This Sporty Queer YA Novel Is the Best Book I’ve Read in Years

Let me begin this review of Britta Lundin’s 2021 contemporary YA novel Like Other Girls by declaring it a crime that it hasn’t gotten more attention. In the last few years, I’ve fallen a bit out of love with YA and haven’t been reading it a lot, but I am so so glad I made an exception for Like Other Girls. It succeeds on many levels: as a character study, as a swoony romance, as a gripping sports story, as a feminist inditement of sexism and misogyny, as a novel deeply rooted in rural Oregon and farming culture, and more. It’s one of the best YA — or dare I say books? — I’ve read in years.

There is a lot going on in Like Other Girls — effortlessly and deftly balanced, by the way — but at its core it’s a story about a closeted butch lesbian teen struggling with and overcoming internalized misogyny. Mara Deeble is 16, lives in a conservative rural farming area of Oregon, and she loves sports. She’s got some anger issues, which came to a head last winter.

With only a few minutes left in an important basketball game, a teammate alerted their coach that Mara might have a concussion after falling and hitting her head due to a foul (that the ref didn’t even see, how infuriating!). Mara is prevented from finishing the game. She is so furious she hits the teammate who, after all, was actually looking out for her. Mara is consequently kicked off the basketball team. The teammate in question is named Carly.

Carly is a wonderful character. She’s an out femme lesbian at their high school (in fact, the only out queer girl in her grade). She is a committed social justice activist, she’s stubborn, she’s passionate. She’s a proud queer Asian girl who loves Hayley Kiyoko. She’s Mara’s enemy. Mara is terrified of Carly, of the freedom and righteous anger that Carly embodies. Mara is envious of the easy acceptance Carly got from her mom after coming out in high school: “It’s like, ‘Okay, you have a cool mom who accepts you, stop rubbing it in our faces.'” Mara feels like her only option is to wait until she moves to Portland for college to come out.

For most of the book, Mara’s feelings for Carly come out as anger. Every conversation they have seems to lead to an argument. While Mara thinks this anger is about Carly herself, attentive readers can see right away, as Mara learns later on, that Carly is not the correct target. Institutional sexism in sports, her family’s probable homophobia that Mara is afraid to provoke, her mom’s manipulative gender policing, teenage boys’ casual misogynist cruelty: These are Mara’s actual enemies. Learning to recognize them as such is her journey.

Back to the plot, and the content that takes up the most space in the book: football. Mara’s basketball coach gives her an ultimatum: Play another team sport in the fall and don’t fight or let your aggression come out in the form of violence. Then, she can be back on the team come basketball season. Her coach suggests volleyball, which makes Mara want to gag. Volleyball is girly. The girls who play volleyball wear makeup, hair ribbons, and cute spandex shorts to games. Mara does not fit in; what’s more, she looks down on the volleyball players. (Remember, I said she was struggling with internalized misogyny — here it is rearing its ugly head).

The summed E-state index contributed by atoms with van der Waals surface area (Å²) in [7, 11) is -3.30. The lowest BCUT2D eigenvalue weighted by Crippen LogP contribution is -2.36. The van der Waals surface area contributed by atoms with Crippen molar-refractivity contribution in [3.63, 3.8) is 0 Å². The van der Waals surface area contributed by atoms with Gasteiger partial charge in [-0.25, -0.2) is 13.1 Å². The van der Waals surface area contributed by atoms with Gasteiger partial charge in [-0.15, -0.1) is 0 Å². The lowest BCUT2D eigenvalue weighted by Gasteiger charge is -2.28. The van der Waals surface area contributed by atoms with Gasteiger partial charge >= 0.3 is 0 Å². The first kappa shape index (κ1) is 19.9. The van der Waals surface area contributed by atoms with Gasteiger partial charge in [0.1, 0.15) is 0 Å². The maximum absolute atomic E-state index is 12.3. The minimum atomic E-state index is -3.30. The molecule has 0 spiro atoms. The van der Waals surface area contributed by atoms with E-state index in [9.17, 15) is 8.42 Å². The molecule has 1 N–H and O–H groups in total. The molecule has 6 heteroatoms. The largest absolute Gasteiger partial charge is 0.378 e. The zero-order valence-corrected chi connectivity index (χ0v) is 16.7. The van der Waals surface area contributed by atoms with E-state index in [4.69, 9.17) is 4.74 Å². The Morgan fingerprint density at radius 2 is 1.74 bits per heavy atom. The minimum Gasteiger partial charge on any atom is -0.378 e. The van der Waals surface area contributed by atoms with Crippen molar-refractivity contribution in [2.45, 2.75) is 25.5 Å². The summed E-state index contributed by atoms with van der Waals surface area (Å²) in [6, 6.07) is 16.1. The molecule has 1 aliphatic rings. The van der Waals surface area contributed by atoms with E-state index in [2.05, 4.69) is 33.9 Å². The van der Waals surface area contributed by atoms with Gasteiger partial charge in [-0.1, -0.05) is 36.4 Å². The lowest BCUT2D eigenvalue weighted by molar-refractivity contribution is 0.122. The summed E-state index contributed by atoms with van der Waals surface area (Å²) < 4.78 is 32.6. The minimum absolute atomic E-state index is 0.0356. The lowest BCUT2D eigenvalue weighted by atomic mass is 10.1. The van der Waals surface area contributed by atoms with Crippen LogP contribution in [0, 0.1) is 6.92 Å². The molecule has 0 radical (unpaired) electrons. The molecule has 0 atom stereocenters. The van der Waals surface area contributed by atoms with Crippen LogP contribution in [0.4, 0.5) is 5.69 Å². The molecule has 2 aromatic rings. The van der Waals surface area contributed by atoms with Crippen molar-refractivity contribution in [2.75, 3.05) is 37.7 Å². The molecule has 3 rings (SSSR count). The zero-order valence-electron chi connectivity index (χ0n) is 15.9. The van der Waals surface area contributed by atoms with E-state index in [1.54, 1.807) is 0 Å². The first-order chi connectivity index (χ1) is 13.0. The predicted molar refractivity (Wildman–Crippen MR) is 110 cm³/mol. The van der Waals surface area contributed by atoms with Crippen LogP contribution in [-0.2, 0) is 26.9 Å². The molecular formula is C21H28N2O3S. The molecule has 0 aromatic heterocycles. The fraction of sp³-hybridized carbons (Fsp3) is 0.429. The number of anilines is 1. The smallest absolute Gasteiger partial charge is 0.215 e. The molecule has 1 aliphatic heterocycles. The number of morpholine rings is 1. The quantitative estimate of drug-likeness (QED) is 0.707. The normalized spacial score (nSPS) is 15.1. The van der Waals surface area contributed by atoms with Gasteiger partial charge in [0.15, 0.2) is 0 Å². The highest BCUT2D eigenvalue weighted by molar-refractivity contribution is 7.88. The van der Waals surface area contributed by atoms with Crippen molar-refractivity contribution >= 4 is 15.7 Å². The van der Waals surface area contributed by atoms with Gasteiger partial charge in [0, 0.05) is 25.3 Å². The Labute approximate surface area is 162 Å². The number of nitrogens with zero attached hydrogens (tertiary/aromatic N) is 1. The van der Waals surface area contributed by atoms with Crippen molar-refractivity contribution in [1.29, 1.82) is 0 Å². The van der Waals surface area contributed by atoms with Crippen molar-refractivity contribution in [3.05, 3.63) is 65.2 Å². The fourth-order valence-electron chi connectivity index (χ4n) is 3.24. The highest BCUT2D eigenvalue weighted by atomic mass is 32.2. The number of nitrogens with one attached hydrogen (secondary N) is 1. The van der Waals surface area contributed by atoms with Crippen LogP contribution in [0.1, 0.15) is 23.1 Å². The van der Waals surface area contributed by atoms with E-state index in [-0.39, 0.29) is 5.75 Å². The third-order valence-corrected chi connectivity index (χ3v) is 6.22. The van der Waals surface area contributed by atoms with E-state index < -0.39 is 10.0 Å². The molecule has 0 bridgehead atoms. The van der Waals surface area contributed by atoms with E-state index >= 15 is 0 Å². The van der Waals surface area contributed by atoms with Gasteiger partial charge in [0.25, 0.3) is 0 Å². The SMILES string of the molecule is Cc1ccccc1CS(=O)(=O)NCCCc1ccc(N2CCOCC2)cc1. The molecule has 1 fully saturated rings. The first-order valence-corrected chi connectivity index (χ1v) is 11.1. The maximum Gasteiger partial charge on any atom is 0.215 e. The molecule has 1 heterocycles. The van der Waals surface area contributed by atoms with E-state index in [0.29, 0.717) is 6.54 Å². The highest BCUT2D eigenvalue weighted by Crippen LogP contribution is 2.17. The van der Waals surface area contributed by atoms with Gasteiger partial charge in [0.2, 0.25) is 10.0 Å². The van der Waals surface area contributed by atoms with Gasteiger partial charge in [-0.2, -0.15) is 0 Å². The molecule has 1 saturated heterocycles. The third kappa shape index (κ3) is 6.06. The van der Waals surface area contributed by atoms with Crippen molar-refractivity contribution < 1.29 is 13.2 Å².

Mara has a brainwave while passing around a football with her older brother and her best friend, Quinn. Both guys are on the football team. Why can’t Mara play football instead? She’s much more interested in football than volleyball. Of course, she’d have to play on the boys team. But she sees herself as one of the guys anyway. She’s tall, muscly, and very athletic. She knows football. She’s sure that if she works hard, she can earn the respect of the guys on the team and have a great season playing a sport she thinks she’s going to love.

Of course, it doesn’t work out that way. Mara is reluctantly allowed to play. The fact that she’s better than a bunch of the guys on the team gets her more animosity, not less. And just when it seems like she might be being accepted, four other girls — including, of course, Carly, as well as Mara’s longtime crush Valentina — join the team. They’ve been inspired by Mara.

Mara does not want to be inspiring — at least, at first. In fact, she resents the other girls. She complains: “They’re making me look bad.” Things go from bad to really really bad, in more ways than one. The situation brings out the absolute worst in most of the guys on the team, including Quinn, who has been Mara’s best friend since childhood.

Lundin does not hold back in her depiction of how toxic masculinity, sexist entitlement, and deeply held beliefs about the inferiority of women and girls blossom in these teenage boys under the tense circumstances. So-called nice guys are not immune. Attempting to be neutral is merely a vote for the sexist status quo. And the only difference for the adult men who are the coaches is that they hide their misogyny a little better.

But this story, thank lesbian Jesus, is not about the boys or the coaches. It’s about Mara. As Mara releases her long held prejudices about femininity and girls, she’s able to see the guys (and their shitty behaviour and double standards) more clearly. Tentatively, she forms real friendships with her girl teammates. She slowly begins to align herself with them, instead of distancing herself from them. She learns that she doesn’t need to belittle femininity to express her masculinity or to reject compulsory femininity. The inspirational feminism of it all is incredibly moving.

Lundin handles Mara’s journey with such care and nuance. She’s not afraid to have Mara make mistakes, say and do hurtful things, or just be plain wrong. I mean, the book opens with Mara punching another girl! But there’s a consistent thread of vulnerability in Mara and compassion and understanding in the way she’s written that makes it impossible not to root for her. My heart ached for this kid. I just wanted to give her a big hug — and also sometimes a smack on the head.